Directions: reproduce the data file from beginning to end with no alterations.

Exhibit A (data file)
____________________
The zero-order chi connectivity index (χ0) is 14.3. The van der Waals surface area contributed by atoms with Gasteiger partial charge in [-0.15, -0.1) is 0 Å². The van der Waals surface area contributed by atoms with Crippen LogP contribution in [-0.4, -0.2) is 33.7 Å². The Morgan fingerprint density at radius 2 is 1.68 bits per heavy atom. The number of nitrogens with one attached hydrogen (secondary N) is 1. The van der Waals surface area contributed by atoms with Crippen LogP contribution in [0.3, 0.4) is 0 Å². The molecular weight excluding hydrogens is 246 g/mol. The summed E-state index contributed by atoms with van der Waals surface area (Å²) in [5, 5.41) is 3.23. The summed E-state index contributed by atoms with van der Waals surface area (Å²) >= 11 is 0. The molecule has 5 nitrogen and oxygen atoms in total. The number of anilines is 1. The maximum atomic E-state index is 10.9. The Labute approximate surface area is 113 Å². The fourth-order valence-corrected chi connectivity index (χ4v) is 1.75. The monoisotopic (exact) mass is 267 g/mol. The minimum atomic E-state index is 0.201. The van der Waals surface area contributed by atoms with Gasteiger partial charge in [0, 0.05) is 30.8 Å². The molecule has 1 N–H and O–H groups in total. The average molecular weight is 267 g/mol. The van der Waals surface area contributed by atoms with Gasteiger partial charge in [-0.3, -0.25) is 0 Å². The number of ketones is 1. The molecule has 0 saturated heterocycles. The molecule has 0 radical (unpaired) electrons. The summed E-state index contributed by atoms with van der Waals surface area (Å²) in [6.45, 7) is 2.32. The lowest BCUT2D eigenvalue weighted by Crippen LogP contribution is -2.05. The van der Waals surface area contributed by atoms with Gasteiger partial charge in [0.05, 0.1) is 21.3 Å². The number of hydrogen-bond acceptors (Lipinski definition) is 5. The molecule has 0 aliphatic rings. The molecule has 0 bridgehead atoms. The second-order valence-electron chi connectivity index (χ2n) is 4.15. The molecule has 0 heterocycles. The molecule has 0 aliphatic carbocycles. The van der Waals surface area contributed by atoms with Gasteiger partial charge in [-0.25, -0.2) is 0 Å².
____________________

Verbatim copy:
The zero-order chi connectivity index (χ0) is 14.3. The van der Waals surface area contributed by atoms with Gasteiger partial charge in [-0.15, -0.1) is 0 Å². The van der Waals surface area contributed by atoms with Crippen LogP contribution in [-0.4, -0.2) is 33.7 Å². The Morgan fingerprint density at radius 2 is 1.68 bits per heavy atom. The number of nitrogens with one attached hydrogen (secondary N) is 1. The van der Waals surface area contributed by atoms with Crippen LogP contribution in [0.3, 0.4) is 0 Å². The molecular weight excluding hydrogens is 246 g/mol. The summed E-state index contributed by atoms with van der Waals surface area (Å²) in [5, 5.41) is 3.23. The summed E-state index contributed by atoms with van der Waals surface area (Å²) >= 11 is 0. The molecule has 5 nitrogen and oxygen atoms in total. The number of anilines is 1. The maximum atomic E-state index is 10.9. The Labute approximate surface area is 113 Å². The fourth-order valence-corrected chi connectivity index (χ4v) is 1.75. The monoisotopic (exact) mass is 267 g/mol. The minimum atomic E-state index is 0.201. The van der Waals surface area contributed by atoms with Gasteiger partial charge in [0, 0.05) is 30.8 Å². The molecule has 1 N–H and O–H groups in total. The average molecular weight is 267 g/mol. The van der Waals surface area contributed by atoms with Gasteiger partial charge in [-0.3, -0.25) is 0 Å². The number of ketones is 1. The molecule has 0 saturated heterocycles. The molecule has 0 radical (unpaired) electrons. The summed E-state index contributed by atoms with van der Waals surface area (Å²) in [6.45, 7) is 2.32. The lowest BCUT2D eigenvalue weighted by Crippen LogP contribution is -2.05. The van der Waals surface area contributed by atoms with Gasteiger partial charge in [0.05, 0.1) is 21.3 Å². The number of hydrogen-bond acceptors (Lipinski definition) is 5. The molecule has 0 aliphatic rings. The molecule has 0 bridgehead atoms. The second-order valence-electron chi connectivity index (χ2n) is 4.15. The molecule has 0 heterocycles. The molecule has 0 aliphatic carbocycles. The van der Waals surface area contributed by atoms with Gasteiger partial charge in [-0.25, -0.2) is 0 Å².